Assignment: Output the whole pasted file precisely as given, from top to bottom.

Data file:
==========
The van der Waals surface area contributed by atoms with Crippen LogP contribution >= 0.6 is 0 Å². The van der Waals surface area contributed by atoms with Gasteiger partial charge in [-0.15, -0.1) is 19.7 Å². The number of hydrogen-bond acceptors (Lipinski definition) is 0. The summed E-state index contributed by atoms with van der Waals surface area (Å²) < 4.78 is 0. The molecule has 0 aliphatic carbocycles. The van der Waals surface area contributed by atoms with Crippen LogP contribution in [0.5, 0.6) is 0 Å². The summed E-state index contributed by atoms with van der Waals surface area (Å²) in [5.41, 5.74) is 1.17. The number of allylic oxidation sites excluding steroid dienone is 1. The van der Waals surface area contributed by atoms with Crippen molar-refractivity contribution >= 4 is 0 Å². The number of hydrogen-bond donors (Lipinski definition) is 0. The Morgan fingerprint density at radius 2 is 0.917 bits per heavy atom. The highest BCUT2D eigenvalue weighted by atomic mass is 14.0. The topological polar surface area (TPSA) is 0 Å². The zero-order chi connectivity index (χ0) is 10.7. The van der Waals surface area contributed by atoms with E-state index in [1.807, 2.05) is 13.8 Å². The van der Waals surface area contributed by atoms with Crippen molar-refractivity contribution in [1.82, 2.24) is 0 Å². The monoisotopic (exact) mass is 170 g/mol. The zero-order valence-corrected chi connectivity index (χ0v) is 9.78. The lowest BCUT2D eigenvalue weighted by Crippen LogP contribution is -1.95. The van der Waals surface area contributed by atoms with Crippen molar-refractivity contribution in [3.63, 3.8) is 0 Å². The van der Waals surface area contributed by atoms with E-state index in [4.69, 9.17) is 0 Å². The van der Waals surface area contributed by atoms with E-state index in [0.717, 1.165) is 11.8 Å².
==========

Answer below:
The van der Waals surface area contributed by atoms with Crippen LogP contribution >= 0.6 is 0 Å². The van der Waals surface area contributed by atoms with Gasteiger partial charge in [-0.15, -0.1) is 19.7 Å². The number of hydrogen-bond acceptors (Lipinski definition) is 0. The summed E-state index contributed by atoms with van der Waals surface area (Å²) < 4.78 is 0. The molecule has 0 aliphatic carbocycles. The van der Waals surface area contributed by atoms with Crippen LogP contribution in [0.5, 0.6) is 0 Å². The summed E-state index contributed by atoms with van der Waals surface area (Å²) in [5.41, 5.74) is 1.17. The number of allylic oxidation sites excluding steroid dienone is 1. The van der Waals surface area contributed by atoms with Crippen molar-refractivity contribution >= 4 is 0 Å². The number of hydrogen-bond donors (Lipinski definition) is 0. The Morgan fingerprint density at radius 2 is 0.917 bits per heavy atom. The highest BCUT2D eigenvalue weighted by atomic mass is 14.0. The topological polar surface area (TPSA) is 0 Å². The zero-order chi connectivity index (χ0) is 10.7. The van der Waals surface area contributed by atoms with E-state index in [1.807, 2.05) is 13.8 Å². The van der Waals surface area contributed by atoms with Crippen molar-refractivity contribution in [1.82, 2.24) is 0 Å². The monoisotopic (exact) mass is 170 g/mol. The zero-order valence-corrected chi connectivity index (χ0v) is 9.78. The lowest BCUT2D eigenvalue weighted by Crippen LogP contribution is -1.95. The van der Waals surface area contributed by atoms with Crippen molar-refractivity contribution in [3.63, 3.8) is 0 Å². The van der Waals surface area contributed by atoms with E-state index in [4.69, 9.17) is 0 Å². The van der Waals surface area contributed by atoms with E-state index in [0.717, 1.165) is 11.8 Å².